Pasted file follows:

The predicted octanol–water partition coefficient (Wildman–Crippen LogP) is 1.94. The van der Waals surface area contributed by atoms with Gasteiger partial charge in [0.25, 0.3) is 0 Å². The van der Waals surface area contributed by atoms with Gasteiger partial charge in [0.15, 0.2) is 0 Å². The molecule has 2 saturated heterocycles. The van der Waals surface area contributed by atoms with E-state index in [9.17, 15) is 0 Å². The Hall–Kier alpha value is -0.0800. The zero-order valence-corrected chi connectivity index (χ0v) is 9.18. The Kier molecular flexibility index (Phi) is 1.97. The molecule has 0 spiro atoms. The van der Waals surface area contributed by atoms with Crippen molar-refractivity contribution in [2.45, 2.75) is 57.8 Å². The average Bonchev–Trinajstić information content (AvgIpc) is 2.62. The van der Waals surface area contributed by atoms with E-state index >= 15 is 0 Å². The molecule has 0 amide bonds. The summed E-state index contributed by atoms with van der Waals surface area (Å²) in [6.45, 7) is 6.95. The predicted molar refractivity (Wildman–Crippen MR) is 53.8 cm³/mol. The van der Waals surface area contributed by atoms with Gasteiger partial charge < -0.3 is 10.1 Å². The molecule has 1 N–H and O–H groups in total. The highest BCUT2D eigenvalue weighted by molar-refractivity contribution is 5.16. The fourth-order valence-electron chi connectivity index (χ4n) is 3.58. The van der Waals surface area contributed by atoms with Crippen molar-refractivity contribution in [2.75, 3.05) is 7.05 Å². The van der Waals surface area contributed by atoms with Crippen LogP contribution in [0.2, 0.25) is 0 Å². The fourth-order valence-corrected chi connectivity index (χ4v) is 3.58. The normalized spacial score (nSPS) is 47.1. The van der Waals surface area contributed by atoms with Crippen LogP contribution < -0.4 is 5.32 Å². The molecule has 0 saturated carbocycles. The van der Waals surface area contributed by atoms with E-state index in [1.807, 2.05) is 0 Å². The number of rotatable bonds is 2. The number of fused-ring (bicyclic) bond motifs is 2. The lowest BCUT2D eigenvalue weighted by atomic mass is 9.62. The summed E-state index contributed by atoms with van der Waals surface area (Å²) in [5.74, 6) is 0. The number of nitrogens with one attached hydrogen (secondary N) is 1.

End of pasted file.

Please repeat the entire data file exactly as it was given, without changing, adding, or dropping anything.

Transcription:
The predicted octanol–water partition coefficient (Wildman–Crippen LogP) is 1.94. The van der Waals surface area contributed by atoms with Gasteiger partial charge in [0.25, 0.3) is 0 Å². The van der Waals surface area contributed by atoms with Gasteiger partial charge in [0.15, 0.2) is 0 Å². The molecule has 2 saturated heterocycles. The van der Waals surface area contributed by atoms with E-state index in [9.17, 15) is 0 Å². The Hall–Kier alpha value is -0.0800. The zero-order valence-corrected chi connectivity index (χ0v) is 9.18. The Kier molecular flexibility index (Phi) is 1.97. The molecule has 0 spiro atoms. The van der Waals surface area contributed by atoms with Crippen molar-refractivity contribution in [2.45, 2.75) is 57.8 Å². The average Bonchev–Trinajstić information content (AvgIpc) is 2.62. The van der Waals surface area contributed by atoms with E-state index >= 15 is 0 Å². The molecule has 0 amide bonds. The summed E-state index contributed by atoms with van der Waals surface area (Å²) in [6.45, 7) is 6.95. The predicted molar refractivity (Wildman–Crippen MR) is 53.8 cm³/mol. The van der Waals surface area contributed by atoms with Gasteiger partial charge < -0.3 is 10.1 Å². The molecule has 1 N–H and O–H groups in total. The highest BCUT2D eigenvalue weighted by molar-refractivity contribution is 5.16. The fourth-order valence-electron chi connectivity index (χ4n) is 3.58. The van der Waals surface area contributed by atoms with Crippen molar-refractivity contribution in [2.75, 3.05) is 7.05 Å². The van der Waals surface area contributed by atoms with Crippen LogP contribution in [0.2, 0.25) is 0 Å². The fourth-order valence-corrected chi connectivity index (χ4v) is 3.58. The normalized spacial score (nSPS) is 47.1. The van der Waals surface area contributed by atoms with Crippen LogP contribution < -0.4 is 5.32 Å². The molecule has 0 saturated carbocycles. The van der Waals surface area contributed by atoms with E-state index in [1.807, 2.05) is 0 Å². The number of rotatable bonds is 2. The number of fused-ring (bicyclic) bond motifs is 2. The lowest BCUT2D eigenvalue weighted by atomic mass is 9.62. The summed E-state index contributed by atoms with van der Waals surface area (Å²) in [5.74, 6) is 0. The number of nitrogens with one attached hydrogen (secondary N) is 1.